I am a very sensitive person, very impulsive and emotional.
I’ve just put my heart and soul in a song and need at least a week to recover.
We’re thinking about printing the lyrics with the next record so that people can find their own meaning in them. But then they would start having a life of their own, and I think the Portishead music should stay a whole in which the lyrics come second, actually.
The music comes first. When Geoff has made something the inspiration comes automatically. His music is very expressive. But still is is a very difficult process: I have to add something to his music, not push it away. It has to be equal, and I find that very difficult.
You feel the music needs something but you don’t know what. So you start searching, fitting, measuring, trying. Every time you try another angle. And sometimes that’s frustrating, especially if you don’t come up with something for three days.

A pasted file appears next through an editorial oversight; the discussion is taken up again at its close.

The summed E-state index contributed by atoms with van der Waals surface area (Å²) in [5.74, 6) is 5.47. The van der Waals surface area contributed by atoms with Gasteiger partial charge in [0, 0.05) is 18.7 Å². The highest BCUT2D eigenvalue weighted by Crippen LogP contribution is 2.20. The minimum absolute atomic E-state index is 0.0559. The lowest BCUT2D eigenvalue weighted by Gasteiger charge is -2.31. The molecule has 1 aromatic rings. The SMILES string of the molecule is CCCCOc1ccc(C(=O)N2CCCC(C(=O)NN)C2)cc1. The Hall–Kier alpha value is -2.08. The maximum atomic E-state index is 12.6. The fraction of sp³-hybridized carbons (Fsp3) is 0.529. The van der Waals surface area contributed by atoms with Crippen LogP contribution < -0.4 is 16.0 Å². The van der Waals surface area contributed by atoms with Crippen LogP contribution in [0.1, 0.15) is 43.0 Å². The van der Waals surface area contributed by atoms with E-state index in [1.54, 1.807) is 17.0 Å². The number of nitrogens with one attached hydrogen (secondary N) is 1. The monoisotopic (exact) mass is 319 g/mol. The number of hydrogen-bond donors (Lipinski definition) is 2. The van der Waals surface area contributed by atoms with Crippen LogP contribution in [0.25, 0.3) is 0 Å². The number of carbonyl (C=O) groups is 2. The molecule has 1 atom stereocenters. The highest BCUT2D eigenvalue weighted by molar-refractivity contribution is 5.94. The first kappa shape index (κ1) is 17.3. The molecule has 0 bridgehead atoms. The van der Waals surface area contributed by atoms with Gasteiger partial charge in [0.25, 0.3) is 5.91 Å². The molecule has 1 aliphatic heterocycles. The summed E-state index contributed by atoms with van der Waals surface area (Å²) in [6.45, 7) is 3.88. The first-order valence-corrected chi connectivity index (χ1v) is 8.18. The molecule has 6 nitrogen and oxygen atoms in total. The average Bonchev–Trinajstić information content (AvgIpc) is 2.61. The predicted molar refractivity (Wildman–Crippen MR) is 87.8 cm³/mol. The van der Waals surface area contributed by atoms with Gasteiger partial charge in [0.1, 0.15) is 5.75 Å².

I still don’t like doing interviews. I hardly do any… I hope this will be the last one for a long while.
I thought I had a clear picture of death, but now I know it’s a mystery and it will always be a mystery, although it is something we all have in common: everybody knows that life ends with death.
I try to imagine how we would live if we didn’t know we were going to die. Would we live our lives differently? Less careful, maybe? Less scared? These are beautiful things to think about and build a song around.
Let’s get one thing straight: there’s no such thing as the Bristol sound.
Most of the lyrics are over a year old, and it doesn’t feel like it’s about me. Time created a distance.
I think that after a year of Portishead I’ve become a little more sober.
There’s not only emotion in the way you sing but also in what you sing. That way I can compensate it.
I’ve had a wordless phase, and that’s still not entirely over: what I sing is not always literally meant that way, and you can hear that in the way it is sung.